by Jeremy Leaming
Once again lawmakers in Congress have introduced legislation intended to advance equality for LGBT people, this time with a few more Republicans on board and in an atmosphere of heightened public support.
The Employment Non-Discrimination Act (ENDA) would prohibit employers from discriminating against people based on their sexual orientation or gender identity. As noted earlier this week, other variations of ENDA have languished in past congressional sessions. But the effort – to outlaw employment discrimination of LGBT people – is integral to advancing equality. The U.S. Supreme Court is considering cases involving marriage equality and nine states and the District of Columbia recognize same-sex marriages. Rhode Island and Delaware state lawmakers are considering legislation to allow same-sex couples to wed. (Rhode Island’s Senate has approved a marriage equality bill.)
So while there has been positive movement on marriage equality -- though a setback could be forthcoming depending on the how the Roberts Court handles the cases before it – efforts to bar employment discrimination against LGBT persons have seen more mixed results. As the ACLU notes more than 30 states include laws that fail to provide LGBT people solid protection from employment discrimination.
But Sen. Jeff Merkley (D-Ore.) in a press statement announcing the introduction of ENDA sounded an upbeat note, saying that “bipartisan coalitions” in both chambers are supporting the measure. Merkley’s statement concludes, “In a sign of the growing momentum to end discrimination against LGBT Americans, the Senate sponsors expect the Health, Education, Labor & Pensions Committee” to take action on the legislation in this Congress.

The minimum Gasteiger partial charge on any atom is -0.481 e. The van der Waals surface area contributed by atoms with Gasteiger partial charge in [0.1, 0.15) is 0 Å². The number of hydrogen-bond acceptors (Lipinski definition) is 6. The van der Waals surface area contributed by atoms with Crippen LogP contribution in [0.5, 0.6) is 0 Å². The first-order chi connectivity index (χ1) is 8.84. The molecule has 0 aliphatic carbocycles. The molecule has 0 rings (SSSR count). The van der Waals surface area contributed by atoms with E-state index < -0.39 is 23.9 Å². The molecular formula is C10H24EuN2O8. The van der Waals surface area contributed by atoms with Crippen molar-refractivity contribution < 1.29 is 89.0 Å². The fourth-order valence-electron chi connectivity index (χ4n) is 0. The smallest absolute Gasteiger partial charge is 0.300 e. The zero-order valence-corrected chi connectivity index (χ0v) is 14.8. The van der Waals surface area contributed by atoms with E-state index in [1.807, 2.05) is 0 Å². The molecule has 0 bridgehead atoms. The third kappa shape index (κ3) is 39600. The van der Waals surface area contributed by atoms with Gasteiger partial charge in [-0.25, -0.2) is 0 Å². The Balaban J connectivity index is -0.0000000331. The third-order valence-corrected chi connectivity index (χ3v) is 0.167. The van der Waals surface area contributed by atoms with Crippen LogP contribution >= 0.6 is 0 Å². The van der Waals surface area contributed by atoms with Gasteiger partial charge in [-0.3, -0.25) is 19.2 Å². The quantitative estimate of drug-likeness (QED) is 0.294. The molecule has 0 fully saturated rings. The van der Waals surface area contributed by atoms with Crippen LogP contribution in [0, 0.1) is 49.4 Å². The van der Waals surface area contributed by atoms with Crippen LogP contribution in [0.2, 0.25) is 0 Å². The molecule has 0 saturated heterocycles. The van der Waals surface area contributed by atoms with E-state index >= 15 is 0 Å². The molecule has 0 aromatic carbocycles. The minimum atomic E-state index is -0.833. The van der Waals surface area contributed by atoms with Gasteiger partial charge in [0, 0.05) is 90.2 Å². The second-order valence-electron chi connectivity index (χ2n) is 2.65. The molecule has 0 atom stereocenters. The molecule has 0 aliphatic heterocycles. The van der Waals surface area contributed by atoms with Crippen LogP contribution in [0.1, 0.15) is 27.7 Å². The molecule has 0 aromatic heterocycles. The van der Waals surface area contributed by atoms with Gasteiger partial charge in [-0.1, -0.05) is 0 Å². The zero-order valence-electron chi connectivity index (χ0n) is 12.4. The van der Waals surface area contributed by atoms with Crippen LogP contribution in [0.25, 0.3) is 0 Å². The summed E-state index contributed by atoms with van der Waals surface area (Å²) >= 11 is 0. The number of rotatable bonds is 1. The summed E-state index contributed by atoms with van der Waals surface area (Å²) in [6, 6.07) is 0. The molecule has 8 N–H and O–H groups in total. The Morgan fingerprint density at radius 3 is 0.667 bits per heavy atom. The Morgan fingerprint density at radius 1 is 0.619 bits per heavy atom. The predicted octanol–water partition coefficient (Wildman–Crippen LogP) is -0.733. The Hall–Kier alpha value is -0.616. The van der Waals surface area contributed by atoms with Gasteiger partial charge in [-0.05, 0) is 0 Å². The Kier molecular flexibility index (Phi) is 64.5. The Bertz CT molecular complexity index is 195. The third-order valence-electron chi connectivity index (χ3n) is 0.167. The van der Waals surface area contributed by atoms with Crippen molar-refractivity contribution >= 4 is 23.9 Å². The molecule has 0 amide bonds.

The ACLU, Lambda Legal, the National Center for Lesbian Rights and the Transgender Law Center issued a statement today concluding, in part, that in a “country that values fairness and equal treatment under the law, we believe the current situation is unacceptable.” That situation centers on the fact that there remain far too many states without protections against employment discrimination of LGBT people.
The groups, however, carry “grave concerns with the religious exemption in ENDA.” It’s an incredibly broad exception the groups note. “It could provide religiously affiliated organizations – far beyond houses of worship – with a blank check to engage in employment discrimination against LGBT people. Some courts have said that even hospitals and universities may be able to claim the exemption; thus, it is possible that a religiously affiliated hospital could fire a transgender doctor or a religiously affiliated university could terminate a gay groundskeeper.”
The organizations vow to work to encourage ENDA’s sponsors to make the exemption more reasonable. The legal justification for allowing religiously affiliated employers to fire or refuse to hire LGBT persons is a departure from Title VII's exemption that allows religious organizations to hire workers of the same faith to help to carry out their work. But civil liberties groups like the ACLU are working to ensure that the current ENDA's exemption does not permit religiously affiliated groups from misusing Title VII as a cover for discriminating against workers solely on their sexual orientation or gender identity. The government has long been able to provide accomodations to religious groups, such as the TItle VII exemption, partly to ensure that it does not subvert the free exercise of religion.
There are other challenges as well, like the leadership of the U.S. House of Representatives that is seemingly beholden to an increasingly right-wing constituency.